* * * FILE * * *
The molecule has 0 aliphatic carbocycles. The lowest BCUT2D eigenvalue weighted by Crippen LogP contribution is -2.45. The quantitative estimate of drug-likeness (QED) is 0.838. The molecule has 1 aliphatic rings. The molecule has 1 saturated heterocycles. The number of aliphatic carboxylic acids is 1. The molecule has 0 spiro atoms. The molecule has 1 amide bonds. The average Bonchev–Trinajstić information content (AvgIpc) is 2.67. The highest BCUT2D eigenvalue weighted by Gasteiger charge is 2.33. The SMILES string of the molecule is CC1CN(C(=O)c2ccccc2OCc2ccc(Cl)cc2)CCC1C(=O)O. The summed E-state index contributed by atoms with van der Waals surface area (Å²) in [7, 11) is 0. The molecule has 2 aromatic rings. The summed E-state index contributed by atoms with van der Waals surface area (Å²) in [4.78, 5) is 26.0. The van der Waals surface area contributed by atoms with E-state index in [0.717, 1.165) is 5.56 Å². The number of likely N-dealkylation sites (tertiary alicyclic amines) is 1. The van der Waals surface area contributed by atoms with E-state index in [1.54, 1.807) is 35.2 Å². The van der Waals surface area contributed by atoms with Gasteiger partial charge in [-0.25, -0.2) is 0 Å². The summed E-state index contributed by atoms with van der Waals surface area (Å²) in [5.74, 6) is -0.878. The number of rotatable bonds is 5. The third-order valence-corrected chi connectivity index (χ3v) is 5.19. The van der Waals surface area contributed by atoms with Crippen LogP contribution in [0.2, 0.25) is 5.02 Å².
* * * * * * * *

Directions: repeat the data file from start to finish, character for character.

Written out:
The molecule has 0 aliphatic carbocycles. The lowest BCUT2D eigenvalue weighted by Crippen LogP contribution is -2.45. The quantitative estimate of drug-likeness (QED) is 0.838. The molecule has 1 aliphatic rings. The molecule has 1 saturated heterocycles. The number of aliphatic carboxylic acids is 1. The molecule has 0 spiro atoms. The molecule has 1 amide bonds. The average Bonchev–Trinajstić information content (AvgIpc) is 2.67. The highest BCUT2D eigenvalue weighted by Gasteiger charge is 2.33. The SMILES string of the molecule is CC1CN(C(=O)c2ccccc2OCc2ccc(Cl)cc2)CCC1C(=O)O. The summed E-state index contributed by atoms with van der Waals surface area (Å²) in [7, 11) is 0. The molecule has 2 aromatic rings. The summed E-state index contributed by atoms with van der Waals surface area (Å²) in [4.78, 5) is 26.0. The van der Waals surface area contributed by atoms with E-state index in [0.717, 1.165) is 5.56 Å². The number of likely N-dealkylation sites (tertiary alicyclic amines) is 1. The van der Waals surface area contributed by atoms with E-state index in [1.54, 1.807) is 35.2 Å². The van der Waals surface area contributed by atoms with Gasteiger partial charge in [-0.25, -0.2) is 0 Å². The summed E-state index contributed by atoms with van der Waals surface area (Å²) in [5.74, 6) is -0.878. The number of rotatable bonds is 5. The third-order valence-corrected chi connectivity index (χ3v) is 5.19. The van der Waals surface area contributed by atoms with Crippen LogP contribution in [0.2, 0.25) is 5.02 Å².